Overall, the book has many assets in its conception and execution. Given that providers from various fields work with this patient population, the authors’ efforts in making the content accessible and useful to a broad range of disciplines is commendable. The authors nicely combine many areas of education (i.e. biological, pharmacological, psychological conceptualization and treatment) that are integral and usually difficult to find in one respectable source. However, in making such an attempt to be all-inclusive, certain sections of the book may strike some readers as being overly detailed and others as oversimplified, depending on the reader’s background and level of expertise.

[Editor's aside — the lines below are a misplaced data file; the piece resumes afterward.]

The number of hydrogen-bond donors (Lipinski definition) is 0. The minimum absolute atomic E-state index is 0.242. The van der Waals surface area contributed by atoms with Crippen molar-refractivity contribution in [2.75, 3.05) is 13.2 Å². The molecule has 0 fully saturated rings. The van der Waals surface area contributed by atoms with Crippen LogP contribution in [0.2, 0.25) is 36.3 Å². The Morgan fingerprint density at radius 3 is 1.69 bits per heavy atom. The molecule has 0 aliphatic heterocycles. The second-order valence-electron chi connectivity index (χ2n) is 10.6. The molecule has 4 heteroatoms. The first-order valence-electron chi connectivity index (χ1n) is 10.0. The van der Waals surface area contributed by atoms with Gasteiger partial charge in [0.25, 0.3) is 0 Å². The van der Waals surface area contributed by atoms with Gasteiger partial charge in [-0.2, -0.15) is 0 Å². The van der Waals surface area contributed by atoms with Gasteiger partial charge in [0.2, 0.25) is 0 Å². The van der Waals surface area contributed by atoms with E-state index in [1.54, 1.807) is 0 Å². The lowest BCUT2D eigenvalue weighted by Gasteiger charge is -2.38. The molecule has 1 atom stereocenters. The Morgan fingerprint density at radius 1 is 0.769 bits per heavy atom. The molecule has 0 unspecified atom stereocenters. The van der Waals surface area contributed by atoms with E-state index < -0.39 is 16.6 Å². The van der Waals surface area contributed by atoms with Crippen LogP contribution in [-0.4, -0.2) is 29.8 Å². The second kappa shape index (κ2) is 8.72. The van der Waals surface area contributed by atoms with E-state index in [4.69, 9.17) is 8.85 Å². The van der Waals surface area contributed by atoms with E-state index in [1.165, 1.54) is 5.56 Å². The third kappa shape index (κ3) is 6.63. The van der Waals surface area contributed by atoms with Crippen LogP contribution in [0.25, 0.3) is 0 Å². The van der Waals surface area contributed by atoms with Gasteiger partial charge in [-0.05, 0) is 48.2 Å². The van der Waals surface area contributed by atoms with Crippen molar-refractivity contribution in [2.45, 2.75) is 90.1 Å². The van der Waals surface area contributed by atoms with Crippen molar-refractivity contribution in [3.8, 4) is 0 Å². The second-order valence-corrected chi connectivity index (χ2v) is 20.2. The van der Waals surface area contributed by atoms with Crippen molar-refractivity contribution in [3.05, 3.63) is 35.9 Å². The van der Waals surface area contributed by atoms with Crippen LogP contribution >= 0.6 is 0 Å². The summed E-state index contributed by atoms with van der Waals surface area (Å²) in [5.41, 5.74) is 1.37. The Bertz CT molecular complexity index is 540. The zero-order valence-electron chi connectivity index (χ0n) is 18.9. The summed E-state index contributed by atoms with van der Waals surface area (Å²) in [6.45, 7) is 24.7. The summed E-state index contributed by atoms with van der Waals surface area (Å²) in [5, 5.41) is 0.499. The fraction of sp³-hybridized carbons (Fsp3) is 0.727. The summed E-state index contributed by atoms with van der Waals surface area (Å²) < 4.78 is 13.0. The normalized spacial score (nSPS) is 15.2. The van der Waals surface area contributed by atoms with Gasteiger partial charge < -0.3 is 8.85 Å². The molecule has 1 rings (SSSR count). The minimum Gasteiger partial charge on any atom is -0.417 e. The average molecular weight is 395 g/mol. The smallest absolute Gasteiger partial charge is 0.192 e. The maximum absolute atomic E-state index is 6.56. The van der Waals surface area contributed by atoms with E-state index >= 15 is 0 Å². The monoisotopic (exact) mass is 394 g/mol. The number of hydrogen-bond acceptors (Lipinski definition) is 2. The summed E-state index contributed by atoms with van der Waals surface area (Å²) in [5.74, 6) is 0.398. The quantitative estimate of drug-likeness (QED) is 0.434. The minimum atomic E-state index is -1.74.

The authors’ review of differential medical diagnoses is easy to understand and of practical value for the nonmedical provider. Similarly coherent are the explanations of several psychological theories and approaches to pain. For instance, Chapter 4 provides basic information about the role of emotions and cognitions in pain, describes the therapeutic attitude required for successful treatment (e.g. avoiding the dichotomization of pain as being either organic or psychological, understanding the interplay between emotional difficulties and pain perception, and maintaining a positive attitude), and highlights the Three Thought Traps, which may be useful for general practitioners but quite familiar to pain specialists with a cognitive-behavioral orientation. Case examples and scripts which illustrate how different techniques can be implemented are provided throughout the book and will be most helpful to the provider with limited experience working with pediatric pain populations. There is also an in-depth description of biological aspects of chronic pain in Chapter 2, including neural processes involved in pain modulation. While we believe that an understanding of neurobiology is needed when working with chronic pain, the extensive detail provided in Chapter 2 may make this content rather inaccessible and hard to digest for readers with a nonmedical background.